The agents’ behavior is based on traffic statistics provided by the Israeli police force and on hours of observation by M.A. student Eilon Blank-Baron, who recorded videos of intersections, analyzed the behavior of the moving drivers and pedestrians, and integrated the resulting data into SAFEPED to make the simulator more realistic. Two synchronized cameras observed how cars and pedestrians reacted to one another.

The SAFEPED research has already led to many important findings. The probability that pedestrians will cross a busy road, for example, is based on how they estimate the velocity of an approaching car. If they believe the car will cross the intersection in less than 2.5 seconds, people will not cross. At 5.5 or 6 seconds, however, most people will cross the road. It also found that the further back a white stop line is set in an intersection, the smaller the chance that a pedestrian will be struck by a car.

Waizman’s and Blank-Baron’s research is supervised by Prof. Itzhak Benenson of TAU’s Department of Geography and Human Environment and Prof. Shraga Shoval of the Ariel University Center.

Running on a Faster Track

What matters for commuters is not just if the train will be on time, but how long the journey will take. It's an important factor in public transportation and can make the difference in helping commuters choose mass transit over more polluting and costly transport like cars or airplanes.

Dr. Tal Raviv and his graduate student Mor Kaspi of Tel Aviv University's Department of Industrial Engineering in the Iby and Aladar Fleischman Faculty of Engineering have developed a tool that makes passenger train journeys shorter, especially when transfers are involved — a computer-based system to shave precious travel minutes off a passenger's journey.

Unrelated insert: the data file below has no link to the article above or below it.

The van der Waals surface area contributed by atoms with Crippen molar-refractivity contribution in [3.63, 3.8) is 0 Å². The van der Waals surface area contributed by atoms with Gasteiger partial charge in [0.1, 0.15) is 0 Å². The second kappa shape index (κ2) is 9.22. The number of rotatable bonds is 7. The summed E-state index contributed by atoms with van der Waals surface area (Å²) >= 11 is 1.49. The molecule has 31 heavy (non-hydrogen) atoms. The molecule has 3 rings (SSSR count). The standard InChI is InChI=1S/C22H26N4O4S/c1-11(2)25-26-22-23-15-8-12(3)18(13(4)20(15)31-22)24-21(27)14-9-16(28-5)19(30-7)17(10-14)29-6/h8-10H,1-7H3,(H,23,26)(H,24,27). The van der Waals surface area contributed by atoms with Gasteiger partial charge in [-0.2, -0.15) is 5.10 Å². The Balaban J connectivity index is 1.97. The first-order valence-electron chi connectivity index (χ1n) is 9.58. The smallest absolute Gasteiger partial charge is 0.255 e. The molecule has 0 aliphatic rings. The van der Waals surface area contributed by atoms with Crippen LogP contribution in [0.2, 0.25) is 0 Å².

Dr. Raviv's solution, the "Service Oriented Timetable," relies on computers and complicated algorithms to do the scheduling. "Our solution is useful for any metropolitan region where passengers are transferring from one train to another, and where train service providers need to ensure that the highest number of travellers can make it from Point A to Point B as quickly as possible," says Dr. Raviv.

Saves time and resources

In the recent economic downturn, more people are seeking to scale back their monthly transportation costs. Public transportation is a win-win — good for both the bank account and the environment. But when travel routes are complicated by transfers, it becomes a hard job to manage who can wait — and who can't — between trains.